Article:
The gospel truth

30 July 2016

9:00 AM

30 July 2016

9:00 AM

More brides in Britain go down the aisle to Gloria Gaynor’s ‘I Will Survive’ than to any other tune, Simon Loveday notes. He cannot resist adding that ‘it seems doubtful that they have fully taken in the words of the rest of the song’. That must be true. ‘I’m not that chainedup little person still in love with you,’ yells the defiant narrator in Gloria’s song. ‘You’re not welcome anymore.’ If anything, ‘I Will Survive’ belongs, it seems to me, to a genre of assertive anthems, like ‘My Way’ and ‘Invictus’, that appeal to people who are the imaginary heroes of their own Desert Island Discs and examine their lives as little as the lyrics that make them feel better.

So why does the author bring up this detail of the modern British marriage ritual? Because, for the brides, he says, this song ‘may be only a piece of rock music, but the resonance with the Psalms has not escaped them’. I’d have thought this very unlikely indeed. Many brides, and grooms, are utterly unfamiliar with the Psalms, unless they have by chance run into ‘The Lord’s My Shepherd’. But his larger point is that ‘I Will Survive’ shares with religion a language of ‘high seriousness’.

Such high seriousness is exemplified, he says, by something Emily Dickinson wrote about the only way to recognise poetry: ‘If I feel physically as if the top of my head were taken off, I know that is poetry.’ One knows what she means, but it is a pretty useless litmus test. It would exclude most of Pope, much of Browning and long stretches of epic poetry. Of course, she might have retorted: ‘That is — not what — I call poetry.’ But it doesn’t help Loveday’s next generalisation: ‘Anyone who examines religious language is going to find that it evokes feelings of solemnity and awe.’

That is a question-begging principle that rules out acres of the Book of Numbers, for example, or the letters of St Paul. If you define religious language subjectively as awe-inspiring, then many people in practice omit the whole Bible. They don’t read it. That’s why they plump for Gloria.

Loveday’s look at the ‘Good Book’ (a folksy name for the Bible first used, I think, by John Wesley during his disastrous spell in Savannah, Georgia in the 1730s) is at its most engaging when he tosses up such literary-critical propositions for discussion. He spent more than a decade on his book, he tells us, while working as Senior Associate at Keele School of Medicine, ‘helping to design and deliver leadership and change management programmes for Foundation Trusts’.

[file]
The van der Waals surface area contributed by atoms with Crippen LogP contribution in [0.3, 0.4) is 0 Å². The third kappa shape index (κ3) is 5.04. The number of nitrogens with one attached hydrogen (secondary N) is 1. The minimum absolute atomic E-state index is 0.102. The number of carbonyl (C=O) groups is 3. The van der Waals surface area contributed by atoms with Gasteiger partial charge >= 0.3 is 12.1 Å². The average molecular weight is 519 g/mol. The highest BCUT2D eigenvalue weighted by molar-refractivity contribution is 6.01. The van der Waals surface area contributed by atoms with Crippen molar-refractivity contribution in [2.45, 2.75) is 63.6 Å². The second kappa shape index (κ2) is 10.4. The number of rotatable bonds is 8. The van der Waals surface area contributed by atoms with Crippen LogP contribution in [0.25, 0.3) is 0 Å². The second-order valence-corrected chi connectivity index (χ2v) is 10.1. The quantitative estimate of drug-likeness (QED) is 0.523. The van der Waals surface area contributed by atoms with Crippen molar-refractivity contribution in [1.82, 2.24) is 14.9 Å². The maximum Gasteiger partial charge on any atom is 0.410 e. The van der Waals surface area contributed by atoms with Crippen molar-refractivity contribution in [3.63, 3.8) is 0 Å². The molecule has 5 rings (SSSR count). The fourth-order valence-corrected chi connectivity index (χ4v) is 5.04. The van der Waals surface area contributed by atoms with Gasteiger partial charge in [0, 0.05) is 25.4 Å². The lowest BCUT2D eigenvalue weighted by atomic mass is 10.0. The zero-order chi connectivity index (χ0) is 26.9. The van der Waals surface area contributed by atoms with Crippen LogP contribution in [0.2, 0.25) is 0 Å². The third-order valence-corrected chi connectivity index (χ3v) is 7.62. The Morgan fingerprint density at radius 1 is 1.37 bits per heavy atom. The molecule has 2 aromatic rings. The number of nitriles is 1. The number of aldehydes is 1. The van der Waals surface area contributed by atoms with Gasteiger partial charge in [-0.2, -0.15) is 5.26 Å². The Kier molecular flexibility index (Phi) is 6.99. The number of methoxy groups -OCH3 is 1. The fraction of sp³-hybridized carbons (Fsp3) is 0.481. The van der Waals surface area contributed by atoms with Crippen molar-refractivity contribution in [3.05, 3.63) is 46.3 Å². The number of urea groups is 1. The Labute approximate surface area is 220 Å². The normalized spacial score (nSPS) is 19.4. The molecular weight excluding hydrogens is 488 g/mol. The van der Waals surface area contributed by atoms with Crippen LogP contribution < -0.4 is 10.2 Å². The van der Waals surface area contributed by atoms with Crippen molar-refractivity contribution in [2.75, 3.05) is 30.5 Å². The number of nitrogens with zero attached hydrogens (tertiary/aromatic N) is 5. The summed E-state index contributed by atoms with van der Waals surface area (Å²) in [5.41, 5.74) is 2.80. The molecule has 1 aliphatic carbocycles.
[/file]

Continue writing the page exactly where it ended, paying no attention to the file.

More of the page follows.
I found that he packs too much in — or rather he packs the wrong things for an enjoyable holiday. Forget the barometer; it’s more fun with the bucket and spade. I don’t insist on feeling as if the top of my head were taken off, but I might well blow my top if someone tries once again to explain the relation between the supposititious Q Source and the Gospels of Mark, Matthew and Luke.

Even more futile is the distinction that Loveday embraces between the Jesus of History and the Jesus of Faith. ‘This book is not intended to examine the Christ of Faith: it can speak only of the Jesus of History.’ The trouble is that, after a criterion is applied that excludes the marvellous and mythical, the Jesus of History, like the hunter of the Boojum, softly and suddenly vanishes away. But then, ‘the writers of the New Testament’, he asserts, ‘had no interest in the historical Jesus.’

I’m not so sure about that. But Loveday does not keep to his promise of speaking only of the Jesus of History. Taking sample passages, he examines their literary conventions. One is the passage in Mark that recounts Peter’s denial of Jesus and his subsequent repentance. ‘I make no comment on whether or not it happened,’ he declares. ‘But it is entirely realistic; it could be out of EastEnders or the Archers.’ High praise, but is it so?

Peter, if you remember, is tricked into denying Jesus, who is under arrest, when he is warming himself by the fire along with the servants of the high priest. But this is only accidental realism. The reader does all the work to construct an imaginative picture. In the Iliad, when Hector’s baby son is frightened by the horsehair crest on his helmet, we regard it, perhaps, as a masterly literary detail. But what if Peter, the historical Peter, simply did warm himself at the fire on the night of Jesus’s arrest? Then it is not, after all, a brilliant device to reveal his character in a realistic setting, even if Loveday attributes its presence to the ‘groundbreaking novelty of the way the Gospel writers constructed their stories’, treating ‘ordinary lives with seriousness and depth’.

Loveday sometimes asserts things that aren’t true. More than once he says that Muslims, Jews and Christians ‘describe themselves as “people of the book”’. In reality, it is a term used in the Quran, often polemically, of Jews and Christians: ‘O people of the Book, why do you not believe in God’s signs?’ But Loveday’s big mistake is to think that it is possible to ‘set aside theology and history’ and be left with anything in the Bible, except by accident, that is more ‘grown up’.

The post The gospel truth appeared first on The Spectator.

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